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Construction Ends 2010 With a 2% Overall Decline

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Construction Ends 2010 With a 2% Overall Decline
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McGraw-Hill Construction has compiled its initial tally for construction starts during 2010 and estimates that the total dollar value of all starts declined 2% to $412 billion. The non-residential building market was down 9%, while the heavy and highway markets were down 1%, despite massive federal stimulus spending on those markets. “The pace of contracting has stabilized after the steep correction of prior years, although renewed expansion for total construction has yet to take hold,” says MHC’s chief economist Robert Murray. The commercial market declined 17%, a relative improvement over 2009’s 43% decline. Other commercial markets were harder-hit, including year-to-year declines of 21% for warehouses, 24% for office buildings and 29% for hotels. Public works declined 4% in 2010, which “reflected fading stimulus support,” says Murray. The residential building market sector rose 7% in 2010, but that has to be measured against a 71% decline in the dollar value of the market between 2005 and 2009, says Murray.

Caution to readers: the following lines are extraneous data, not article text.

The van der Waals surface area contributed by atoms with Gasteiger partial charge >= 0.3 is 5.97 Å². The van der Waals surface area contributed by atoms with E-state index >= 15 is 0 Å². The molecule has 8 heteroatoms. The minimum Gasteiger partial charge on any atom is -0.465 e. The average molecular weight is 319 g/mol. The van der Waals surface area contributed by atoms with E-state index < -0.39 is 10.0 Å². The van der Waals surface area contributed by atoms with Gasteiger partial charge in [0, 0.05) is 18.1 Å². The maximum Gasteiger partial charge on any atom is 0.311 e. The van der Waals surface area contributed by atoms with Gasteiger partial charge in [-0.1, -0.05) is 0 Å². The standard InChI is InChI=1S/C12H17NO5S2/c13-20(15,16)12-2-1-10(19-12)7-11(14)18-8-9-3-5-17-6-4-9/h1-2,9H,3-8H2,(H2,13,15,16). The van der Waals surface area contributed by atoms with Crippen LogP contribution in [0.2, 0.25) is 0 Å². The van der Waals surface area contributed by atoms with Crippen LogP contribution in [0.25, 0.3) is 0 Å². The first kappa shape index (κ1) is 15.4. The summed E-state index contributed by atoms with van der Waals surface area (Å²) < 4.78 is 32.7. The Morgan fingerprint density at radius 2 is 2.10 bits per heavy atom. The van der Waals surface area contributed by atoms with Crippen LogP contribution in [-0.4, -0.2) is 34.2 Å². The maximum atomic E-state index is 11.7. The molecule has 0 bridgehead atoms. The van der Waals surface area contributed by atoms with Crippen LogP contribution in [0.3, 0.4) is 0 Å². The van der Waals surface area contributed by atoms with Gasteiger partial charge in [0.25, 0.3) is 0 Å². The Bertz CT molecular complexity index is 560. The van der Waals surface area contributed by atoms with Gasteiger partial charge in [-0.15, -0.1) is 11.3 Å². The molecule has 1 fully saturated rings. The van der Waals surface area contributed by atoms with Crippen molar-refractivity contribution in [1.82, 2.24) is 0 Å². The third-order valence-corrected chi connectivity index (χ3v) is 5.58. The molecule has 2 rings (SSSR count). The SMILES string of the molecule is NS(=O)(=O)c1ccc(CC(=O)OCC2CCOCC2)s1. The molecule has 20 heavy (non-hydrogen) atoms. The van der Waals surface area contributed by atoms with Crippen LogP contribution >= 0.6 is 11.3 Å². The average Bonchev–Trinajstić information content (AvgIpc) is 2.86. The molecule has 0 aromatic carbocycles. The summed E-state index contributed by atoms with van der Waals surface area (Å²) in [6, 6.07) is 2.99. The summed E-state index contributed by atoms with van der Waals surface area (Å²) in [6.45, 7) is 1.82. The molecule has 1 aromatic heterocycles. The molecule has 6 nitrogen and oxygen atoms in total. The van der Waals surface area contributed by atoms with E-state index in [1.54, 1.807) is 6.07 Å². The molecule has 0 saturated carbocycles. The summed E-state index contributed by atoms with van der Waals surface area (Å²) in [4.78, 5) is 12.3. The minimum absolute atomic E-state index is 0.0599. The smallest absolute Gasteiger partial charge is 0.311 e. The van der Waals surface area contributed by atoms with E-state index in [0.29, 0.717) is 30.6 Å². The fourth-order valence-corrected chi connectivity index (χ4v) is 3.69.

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Gives readers a glimpse of who is planning and constructing some of the largest projects throughout the U.S. Much information for pulse is derived from McGraw-Hill Construction Dodge.

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